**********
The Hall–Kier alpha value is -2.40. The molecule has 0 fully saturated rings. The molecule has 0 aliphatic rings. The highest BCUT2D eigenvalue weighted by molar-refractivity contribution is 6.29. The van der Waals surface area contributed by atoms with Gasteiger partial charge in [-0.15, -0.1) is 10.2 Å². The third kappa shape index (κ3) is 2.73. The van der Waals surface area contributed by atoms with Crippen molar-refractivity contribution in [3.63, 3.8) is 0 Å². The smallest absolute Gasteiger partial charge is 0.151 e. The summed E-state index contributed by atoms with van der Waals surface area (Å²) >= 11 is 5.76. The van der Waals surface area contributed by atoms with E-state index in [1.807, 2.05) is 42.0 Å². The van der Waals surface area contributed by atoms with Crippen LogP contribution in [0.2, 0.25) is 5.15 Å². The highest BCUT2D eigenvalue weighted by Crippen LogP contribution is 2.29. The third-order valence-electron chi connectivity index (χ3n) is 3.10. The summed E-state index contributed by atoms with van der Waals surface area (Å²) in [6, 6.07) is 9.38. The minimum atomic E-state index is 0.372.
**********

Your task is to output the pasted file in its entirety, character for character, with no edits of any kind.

The Hall–Kier alpha value is -2.40. The molecule has 0 fully saturated rings. The molecule has 0 aliphatic rings. The highest BCUT2D eigenvalue weighted by molar-refractivity contribution is 6.29. The van der Waals surface area contributed by atoms with Gasteiger partial charge in [-0.15, -0.1) is 10.2 Å². The third kappa shape index (κ3) is 2.73. The van der Waals surface area contributed by atoms with Crippen molar-refractivity contribution in [3.63, 3.8) is 0 Å². The smallest absolute Gasteiger partial charge is 0.151 e. The summed E-state index contributed by atoms with van der Waals surface area (Å²) >= 11 is 5.76. The van der Waals surface area contributed by atoms with E-state index in [1.807, 2.05) is 42.0 Å². The van der Waals surface area contributed by atoms with Crippen LogP contribution in [0.2, 0.25) is 5.15 Å². The highest BCUT2D eigenvalue weighted by Crippen LogP contribution is 2.29. The third-order valence-electron chi connectivity index (χ3n) is 3.10. The summed E-state index contributed by atoms with van der Waals surface area (Å²) in [6, 6.07) is 9.38. The minimum atomic E-state index is 0.372.